Weightlessness During Parabolic Flight:
How to Get Zero Gs in an Ordinary Airplane


To experience weightlessness for relatively long periods of time, but without the danger and expense of going into outer space, scientists fly an airplane in a parabolic flight path. The airplane follows the same path as a freely falling cannon ball that has been fired into the air. Passengers and equipment in the airplane experience weightlessness just like in outer space.

Why must the airplane fly in a parabolic path to cause weightlessness? And why aren't passengers weightless when the airplane is flying normally?

NASA weightless airplane
NASA C-9B Reduced Gravity Aircraft during parabolic ascent. Photo courtesy of NASA.


Weightlessness in a Flying Automobile


To understand how this works, first imagine that we'll use an automobile to achieve the same effect. In the following figure, the driver speeds along on a flat, level road, then hits a ramp and flies up into the air at a 45-degree angle. The occupants are weightless while the car flies freely through the air. The car lands on another ramp and changes back to moving on level ground again.

Weightless
                    automobile
Closed course, professional driver. Do not attempt.

There are five phases, labeled A through E in the diagram.
Let's examine in detail what is happening in each phase.

During phase A, the car travels horizontally at a constant speed. The force of the road pushing up against the car's tires holds the car up. The car is held steady (not falling freely), so the occupants feel normal weight.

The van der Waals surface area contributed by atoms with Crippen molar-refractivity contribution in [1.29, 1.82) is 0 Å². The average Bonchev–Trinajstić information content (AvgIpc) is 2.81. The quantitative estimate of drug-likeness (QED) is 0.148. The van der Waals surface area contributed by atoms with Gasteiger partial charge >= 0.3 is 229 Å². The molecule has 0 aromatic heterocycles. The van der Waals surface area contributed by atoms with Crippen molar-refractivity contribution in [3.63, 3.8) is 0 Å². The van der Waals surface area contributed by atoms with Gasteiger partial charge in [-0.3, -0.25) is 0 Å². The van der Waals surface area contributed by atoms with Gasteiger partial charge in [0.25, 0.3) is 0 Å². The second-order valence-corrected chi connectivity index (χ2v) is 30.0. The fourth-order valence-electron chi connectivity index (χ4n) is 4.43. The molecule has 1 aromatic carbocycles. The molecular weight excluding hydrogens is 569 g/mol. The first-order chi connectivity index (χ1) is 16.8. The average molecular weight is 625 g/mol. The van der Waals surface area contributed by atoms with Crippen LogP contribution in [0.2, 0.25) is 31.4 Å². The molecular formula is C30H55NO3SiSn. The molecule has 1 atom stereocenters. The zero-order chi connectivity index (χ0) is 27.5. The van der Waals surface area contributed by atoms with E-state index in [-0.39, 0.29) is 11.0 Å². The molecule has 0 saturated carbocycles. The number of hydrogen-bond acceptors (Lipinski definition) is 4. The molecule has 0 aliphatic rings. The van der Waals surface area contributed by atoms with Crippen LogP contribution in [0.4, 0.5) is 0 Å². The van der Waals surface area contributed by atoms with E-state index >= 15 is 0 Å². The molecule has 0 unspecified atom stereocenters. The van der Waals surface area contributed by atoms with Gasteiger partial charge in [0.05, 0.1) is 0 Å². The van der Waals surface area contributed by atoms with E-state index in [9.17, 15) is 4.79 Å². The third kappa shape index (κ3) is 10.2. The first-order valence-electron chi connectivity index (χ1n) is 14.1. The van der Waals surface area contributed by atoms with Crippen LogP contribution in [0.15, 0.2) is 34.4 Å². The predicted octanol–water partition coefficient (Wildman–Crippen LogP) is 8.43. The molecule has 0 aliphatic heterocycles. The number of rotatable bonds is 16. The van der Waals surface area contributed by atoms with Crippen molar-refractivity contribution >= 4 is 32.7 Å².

During phase B, the car ascends the ramp. The car is forced upward against gravity, changing its direction of motion from horizontal to diagonal-upward, causing the occupants to feel greater-than-normal gravity, or "Gs" of force. The amount of G-force depends on the curvature of the ramp. The tighter the curve, the greater the G-force.

During phase C, the car flies freely, without any external forces acting against it, except for wind (aerodynamic drag), which we will consider negligible in this discussion. Accordingly, the occupants are weightless during this part of the ride.

During phase D, the car descends the ramp. The car is forced upward against its downward path, changing its direction from diagonal-downward to horizontal, causing the occupants to feel greater-than-normal gravity. As with the first ramp, the amount of G-force depends on the curvature of the ramp.

During phase E, the car travels horizontally at a constant speed, just like phase A. The force of the road pushing up against the car's tires holds the car up and the occupants feel normal weight.

If the car leaves the first ramp at a speed of 65 miles per hour (105 km/hr) at an angle of 45 degrees, it will achieve a height of about 70 feet (22 meters) above the ramp, providing about 4 seconds of weightlessness between the two ramps.


If there is no second ramp at region D, but a cliff instead, the car would continue to fall along the parabolic path shown in the figure, perhaps adding another second or two of weightlessness, depending on the height of the cliff.


Weightlessness in a Flying Airplane

Now let's consider the path of the zero-G airplane. It works just like the car, as shown in the following figure.

Parabolic flight for
                  weightlessness

Again, there are five phases, labeled A through E in the diagram.

During phase A, the airplane travels horizontally at a constant speed. The force of lift on the wings holds up the airplane. The airplane is held steady (not falling freely), so the passengers feel normal weight.